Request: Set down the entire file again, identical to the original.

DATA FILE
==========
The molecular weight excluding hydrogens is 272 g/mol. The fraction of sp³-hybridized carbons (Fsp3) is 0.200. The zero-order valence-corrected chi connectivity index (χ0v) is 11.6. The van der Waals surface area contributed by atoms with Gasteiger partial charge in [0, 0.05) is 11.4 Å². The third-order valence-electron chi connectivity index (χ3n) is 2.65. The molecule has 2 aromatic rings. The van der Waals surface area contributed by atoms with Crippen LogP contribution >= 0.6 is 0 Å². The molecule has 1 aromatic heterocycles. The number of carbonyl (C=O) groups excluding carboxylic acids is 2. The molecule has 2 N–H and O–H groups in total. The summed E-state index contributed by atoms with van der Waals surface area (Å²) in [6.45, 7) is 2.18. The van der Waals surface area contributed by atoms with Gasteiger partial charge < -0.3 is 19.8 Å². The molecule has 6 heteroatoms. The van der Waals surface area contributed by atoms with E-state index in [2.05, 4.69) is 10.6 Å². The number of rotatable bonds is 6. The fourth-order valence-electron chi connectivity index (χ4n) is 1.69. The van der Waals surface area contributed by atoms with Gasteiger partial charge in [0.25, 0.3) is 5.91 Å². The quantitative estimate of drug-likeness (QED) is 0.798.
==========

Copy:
The molecular weight excluding hydrogens is 272 g/mol. The fraction of sp³-hybridized carbons (Fsp3) is 0.200. The zero-order valence-corrected chi connectivity index (χ0v) is 11.6. The van der Waals surface area contributed by atoms with Gasteiger partial charge in [0, 0.05) is 11.4 Å². The third-order valence-electron chi connectivity index (χ3n) is 2.65. The molecule has 2 aromatic rings. The van der Waals surface area contributed by atoms with Crippen LogP contribution >= 0.6 is 0 Å². The molecule has 1 aromatic heterocycles. The number of carbonyl (C=O) groups excluding carboxylic acids is 2. The molecule has 2 N–H and O–H groups in total. The summed E-state index contributed by atoms with van der Waals surface area (Å²) in [6.45, 7) is 2.18. The van der Waals surface area contributed by atoms with Gasteiger partial charge < -0.3 is 19.8 Å². The molecule has 6 heteroatoms. The van der Waals surface area contributed by atoms with E-state index in [2.05, 4.69) is 10.6 Å². The number of rotatable bonds is 6. The fourth-order valence-electron chi connectivity index (χ4n) is 1.69. The van der Waals surface area contributed by atoms with Gasteiger partial charge in [0.25, 0.3) is 5.91 Å². The quantitative estimate of drug-likeness (QED) is 0.798.